Another company in the race to bring fingerprint sensors to the card market is NEXT Biometrics, which announced it has shipped the first samples of its biometric module for smart cards to seven top customers in Asia, Europe and North America. The company is also engaged with another 20 customers worldwide and hopes to ship smart card modules to those as well. The modules are a key element of NEXT’s strategy for bringing its large-area fingerprint sensor technology to the smart card market. “I’m very pleased with the strong interest we’re seeing among customers for our innovative smart card solutions,” said Ritu Favre, CEO, NEXT.

Ipsidy, formerly known as ID Global Solutions Corporation, reported this week. The company changed its name this past February. The company had been traded on the OTCQB Venture Market under the trading symbol “IDTY”. But it has just announced that has graduated to the OTCQX Best Market. It’ll trade under the same symbol. With more than seventy employees the New York-headquartered company is growing smartly. There are two operating subsidiaries, MultiPay in Colombia and Cards Plus in South Africa. It’s latest product is a face-ID product that can be used on the portable device of the client’s choosing (as opposed to other identity products that require dedicated hardware). The product enables mobile biometric multi-factor identity authentication for a range of common transactions and is available for both iPhone and Android devices. The company just announced first quarter earnings for 2018 that were similar to its Q1 2017 results. Ipsidy generated USD $0.5 million in revenue for the quarter (not far off the $0.6 million generated in the same quarter last year). Nevertheless there was a net loss of $2.8 million. That’s significantly lower than Q1 2017, but the difference was largely due to one-time costs related to some changes in the company’s capital structure. The company has converted some debt and eliminated some derivatives, which resulted in a $4.1 million charge last year. In addition to the mobile app, the company also reached a deal in Colombia around mobile authentication for banks in Latin America. There was also an agreement this quarter with the Zimbabwe Electoral Commission to provide automated fingerprint identification to prevent duplicate entries during voting in an upcoming election there. The company is one to watch. Shares enjoyed a nice price spike of late, rocketing up from under 18 cents cents to a bit over 36 cents between February and March of this year. Since then shares have settled back to about 26 cents.

Another firm reporting financial results this week is ImageWare Systems. According to a release revenue in the first quarter decreased 23%, declining from $928,000 in the first quarter of 2017 to $716,000 this year. Overall, the company reported a net loss of $3.6 million this quarter. That’s bit more than the $2.7 million reported in the first quarter 2017. That said, the company had some good news to share. In April ImageWare received a $730,000 order from an existing customer for additional licenses of its biometric identification software. As well, in January, the company brought David Somerville on board as senior vice-president of sales and marketing. His job will be to help the company navigate the expected increase in worldwide sales activity as ImageWare enters a new period of growth. Somerville brings more than 20 years of in the sales and support of security software to the firm. According to Jim Miller, chairman and CEO, “Revenues in the quarter continued to reflect primarily our legacy business. However, we did see initial orders from several of our sales partners. Thus far in 2018 we have seen our first sales, although modest, under that model from our partners CDW, Fujitsu, Extenua and Avatier. While we have limited direct visibility on when sales projects will actually close, we do know that every project is making progress and our partners have given us good reason to believe that several will close in the second quarter.” Shares in ImageWare were trading at USD $1.49 in the immediate wake of the release. That’s off just a cent from the previous days close of $1.50.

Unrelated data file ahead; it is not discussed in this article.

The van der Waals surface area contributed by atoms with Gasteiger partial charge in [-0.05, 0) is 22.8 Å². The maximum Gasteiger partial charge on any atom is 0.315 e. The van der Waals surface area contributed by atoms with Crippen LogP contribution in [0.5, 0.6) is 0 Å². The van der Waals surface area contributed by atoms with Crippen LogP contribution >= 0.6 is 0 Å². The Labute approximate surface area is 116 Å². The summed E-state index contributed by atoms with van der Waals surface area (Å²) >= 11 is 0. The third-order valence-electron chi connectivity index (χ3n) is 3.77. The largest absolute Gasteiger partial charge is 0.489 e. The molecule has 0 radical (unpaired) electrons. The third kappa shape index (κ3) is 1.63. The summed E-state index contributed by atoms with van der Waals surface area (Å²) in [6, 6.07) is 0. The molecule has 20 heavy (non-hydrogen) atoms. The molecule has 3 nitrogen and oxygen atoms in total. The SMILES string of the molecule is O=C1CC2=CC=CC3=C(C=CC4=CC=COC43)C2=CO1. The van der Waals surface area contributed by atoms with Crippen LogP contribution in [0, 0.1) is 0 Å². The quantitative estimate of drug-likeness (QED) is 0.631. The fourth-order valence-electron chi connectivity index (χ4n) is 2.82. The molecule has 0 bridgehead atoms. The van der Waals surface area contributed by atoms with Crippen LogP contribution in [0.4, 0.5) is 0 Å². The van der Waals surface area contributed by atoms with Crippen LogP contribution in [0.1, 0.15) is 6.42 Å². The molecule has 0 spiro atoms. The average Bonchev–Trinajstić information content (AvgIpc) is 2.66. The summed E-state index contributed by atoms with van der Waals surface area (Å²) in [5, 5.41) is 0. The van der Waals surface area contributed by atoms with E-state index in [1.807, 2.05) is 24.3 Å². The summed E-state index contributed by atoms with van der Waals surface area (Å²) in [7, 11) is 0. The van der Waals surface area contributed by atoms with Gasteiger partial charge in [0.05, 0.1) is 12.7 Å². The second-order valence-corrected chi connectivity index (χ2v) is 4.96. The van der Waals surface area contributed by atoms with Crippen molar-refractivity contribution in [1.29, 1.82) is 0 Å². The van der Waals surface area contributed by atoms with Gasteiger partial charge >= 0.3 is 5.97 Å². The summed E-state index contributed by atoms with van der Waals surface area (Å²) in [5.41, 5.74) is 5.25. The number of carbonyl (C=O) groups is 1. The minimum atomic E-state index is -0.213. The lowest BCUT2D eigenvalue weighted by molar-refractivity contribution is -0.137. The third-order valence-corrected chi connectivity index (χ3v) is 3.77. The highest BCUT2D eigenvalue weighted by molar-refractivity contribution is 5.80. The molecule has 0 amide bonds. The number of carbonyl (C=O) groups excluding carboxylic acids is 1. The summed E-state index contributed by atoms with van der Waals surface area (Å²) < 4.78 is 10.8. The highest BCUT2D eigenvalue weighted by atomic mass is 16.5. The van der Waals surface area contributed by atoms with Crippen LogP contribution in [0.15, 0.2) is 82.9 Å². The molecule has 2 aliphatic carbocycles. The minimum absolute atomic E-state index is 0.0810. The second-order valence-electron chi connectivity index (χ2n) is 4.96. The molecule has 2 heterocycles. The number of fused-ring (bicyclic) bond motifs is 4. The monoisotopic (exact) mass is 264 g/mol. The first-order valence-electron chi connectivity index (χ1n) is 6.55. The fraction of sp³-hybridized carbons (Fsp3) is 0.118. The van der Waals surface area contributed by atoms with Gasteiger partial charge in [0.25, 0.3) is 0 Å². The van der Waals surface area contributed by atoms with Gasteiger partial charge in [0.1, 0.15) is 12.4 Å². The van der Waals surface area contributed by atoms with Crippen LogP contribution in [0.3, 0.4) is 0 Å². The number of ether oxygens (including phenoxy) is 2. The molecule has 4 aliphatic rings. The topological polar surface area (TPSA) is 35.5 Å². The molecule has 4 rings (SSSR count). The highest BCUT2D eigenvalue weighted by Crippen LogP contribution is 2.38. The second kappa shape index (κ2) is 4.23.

Swedish biometrics firm Fingerprint Cards (FPC) last week proposed that its main shareholder and former CEO Johan Carlstrom replace the current chairman. The story is particularly newsworthy as Carlstrom still faces a trial for suspected insider trading.

The backstory: Carlstrom was replaced as CEO in 2014 after police launched a probe into suspected insider trading in the shares of FPC. He faces a trial in a Stockholm district court in November. He denies the allegations, and is still clearly interested in the company where he is a the single largest shareholder. (He is reported to own 15% of the company.)

In other FPC news, last month CFO Hassan Tabrizi and Jan Johannesson, vice president strategy and corporate development, announced they would leave the firm. Since then, current chairman Jan Wareby and board members Asa Hedin, Carl-Johan von Plomgren and Ann-Sofie Nordh have all declined re-election to the board.

Investors do not seem particularly worried about the shifts in control. Shares in FPC were off only a slight 0.4 percent in the wake of the news.